Palm chose to put a 2 megapixel camera with LED flash on the Pixi. Taking pictures is easy enough using the space bar or onscreen button. Despite using the flash, photos taken with the Pixi were dark and at times pixelated. We don’t necessarily think it’s the flash since an iPhone 3GS (does not have a flash) outperformed the Pixi is the exact same lighting.

While it wasn’t particularly bright in the room where these photos were taken, you can clearly see the difference between the two cameras. It’s easier to get great results from any camera in a nice, well lit environment, but that’s not reflective of how you’ll use the phone on a day to day basis.


There is no video camera on the Pixi.

The Palm Pre features a 3 megapixel camera with LED flash versus the 2 megapixel with LED flash of the Palm Pixi. The Pre took superior pictures when compared to the Pixi. Both are lacking the capability to shoot video and that’s a big disadvantage for both devices. Advantage: Palm Pre

We were real impressed with the keyboard on the Palm Pixi. It’s improved over the Palm Pre, offering a more tactile response when typing and typing on it was a pleasure. If you have larger hands, the smaller keyboard might be an issue. For those considering a move from a Centro, Treo Pro or even Pre will find the Pixi’s keyboard to be an upgrade. In our testing, we were immediately typing out messages without fail. Palm managed to deliver a super-slim device, without any detriment to the keyboard.


The Palm Pre features a slider that when opened exposes a full QWERTY keyboard. The keyboard is always on the ready when it comes to the Pixi. The Pixi is “less gummy” and keys feel more responsive. Advantage: Palm Pixi

Unlike desktop computers, companies don’t typically put the processor name on the outside of the box. Even if they did, it’s not information that would likely provide any insight to the average consumer. The Palm Pixi features a Qualcomm MSM7627. In our testing, it was very capable. Apps launch at an acceptable speed. With a few apps open, we had no issues swapping between cards and the Pixi felt quite peppy. Once you get to 4 to 5 apps opened at the same time, you start to notice a slight lag, but nothing that really deterred us from working. Flipping through the included Wallpaper images found the processor on the Pixi struggling to render images.  The same issued occurs when browsing the Internet. When you swipe down, it appears the Pixi is a bit behind in rendering pages, as you’ll notice checkbox backgrounds while it completes the page.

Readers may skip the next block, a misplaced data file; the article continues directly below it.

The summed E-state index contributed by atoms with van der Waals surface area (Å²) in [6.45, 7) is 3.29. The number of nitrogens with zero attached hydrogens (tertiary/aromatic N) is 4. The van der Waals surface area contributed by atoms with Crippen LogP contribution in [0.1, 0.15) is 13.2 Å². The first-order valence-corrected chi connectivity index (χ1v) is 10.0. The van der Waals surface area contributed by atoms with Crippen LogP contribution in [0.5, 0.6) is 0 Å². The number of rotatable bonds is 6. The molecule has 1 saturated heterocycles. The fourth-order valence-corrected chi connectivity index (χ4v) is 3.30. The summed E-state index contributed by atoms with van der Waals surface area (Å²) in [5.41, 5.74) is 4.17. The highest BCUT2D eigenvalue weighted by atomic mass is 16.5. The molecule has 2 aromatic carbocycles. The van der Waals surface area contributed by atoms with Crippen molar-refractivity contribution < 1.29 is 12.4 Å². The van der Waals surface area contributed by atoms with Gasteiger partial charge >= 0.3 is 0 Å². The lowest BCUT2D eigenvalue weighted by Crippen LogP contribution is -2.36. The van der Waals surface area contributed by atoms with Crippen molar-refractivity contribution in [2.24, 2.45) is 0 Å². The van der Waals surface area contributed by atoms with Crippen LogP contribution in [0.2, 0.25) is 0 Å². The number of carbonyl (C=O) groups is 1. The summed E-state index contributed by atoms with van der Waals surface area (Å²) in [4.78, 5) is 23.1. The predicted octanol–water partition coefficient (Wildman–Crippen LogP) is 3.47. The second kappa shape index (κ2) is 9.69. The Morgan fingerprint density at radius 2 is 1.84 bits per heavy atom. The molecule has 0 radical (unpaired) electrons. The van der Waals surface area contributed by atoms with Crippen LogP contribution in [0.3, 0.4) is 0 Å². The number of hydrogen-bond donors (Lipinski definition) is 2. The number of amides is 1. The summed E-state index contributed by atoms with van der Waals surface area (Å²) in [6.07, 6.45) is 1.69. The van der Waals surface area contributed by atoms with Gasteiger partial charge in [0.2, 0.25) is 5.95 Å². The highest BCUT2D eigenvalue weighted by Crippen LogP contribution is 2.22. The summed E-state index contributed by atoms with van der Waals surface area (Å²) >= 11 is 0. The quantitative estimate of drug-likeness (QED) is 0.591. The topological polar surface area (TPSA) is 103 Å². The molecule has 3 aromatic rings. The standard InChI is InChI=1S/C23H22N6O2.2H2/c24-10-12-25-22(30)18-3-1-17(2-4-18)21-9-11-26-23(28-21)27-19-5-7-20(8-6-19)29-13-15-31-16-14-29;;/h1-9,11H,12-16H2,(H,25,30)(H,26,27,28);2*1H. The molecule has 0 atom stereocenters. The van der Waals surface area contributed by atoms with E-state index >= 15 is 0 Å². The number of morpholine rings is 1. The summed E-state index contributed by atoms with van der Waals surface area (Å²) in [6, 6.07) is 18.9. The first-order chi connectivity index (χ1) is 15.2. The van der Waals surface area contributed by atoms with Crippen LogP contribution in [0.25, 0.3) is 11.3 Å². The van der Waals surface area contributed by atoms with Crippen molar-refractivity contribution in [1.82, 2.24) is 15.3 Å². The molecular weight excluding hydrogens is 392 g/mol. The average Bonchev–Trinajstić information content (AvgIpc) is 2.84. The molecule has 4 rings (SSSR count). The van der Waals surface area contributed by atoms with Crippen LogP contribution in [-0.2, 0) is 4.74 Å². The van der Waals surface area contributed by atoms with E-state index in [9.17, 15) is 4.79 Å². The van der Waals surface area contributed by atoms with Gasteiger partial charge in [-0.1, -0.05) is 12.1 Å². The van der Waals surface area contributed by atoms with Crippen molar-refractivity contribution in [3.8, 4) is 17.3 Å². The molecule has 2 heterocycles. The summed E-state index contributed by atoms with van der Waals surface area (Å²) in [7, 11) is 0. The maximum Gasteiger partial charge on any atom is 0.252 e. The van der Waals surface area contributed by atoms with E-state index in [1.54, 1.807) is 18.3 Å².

Palm’s webOS as a whole can be laggy. Palm’s engineers are aware of the issue and it’s expected to be resolved with a future webOS update. Not a dealbreaker, but something that you should consider when test driving either device. In the end, both devices will benefit from the eventual speed bump that is coming. With the Palm Pre, we’ve seen reports of the Calendar app taking a long time to launch. This didn’t happen in our tests on either the Pre or the Pixi.We’re assuming this is related to those with an active calendar.

The Palm Pre features a faster processor and allows for more apps open at once. The Pixi is limiting, but for most it will be more than capable. Where power users might find frustration, those upgrading from a feature phone will find the Pixi’s speed perfectly acceptable. Advantage: Pre


Both the Palm Pre and the Palm Pixi feature 8GB of memory.
Advantage: Draw

Palm’s new Pixi features a 320×400 capacitive touchscreen display. Our Pixi shipped with the brightness dialed way down, we suspect to improve battery life out of the box. Unfortunately, we found the Pixi screen to be dark. Pushing the brightness to the maximum showed some improvement.

Less pixels means less real estate. It’s one of the compromises you’ll make when deciding to go with the Palm Pixi. We were comfortable browsing the web, using applications and menu buttons were easy enough to select. The aspect ratio of the Pixi’s display is not optimal for watching movies which are normally in 16×9 ratio.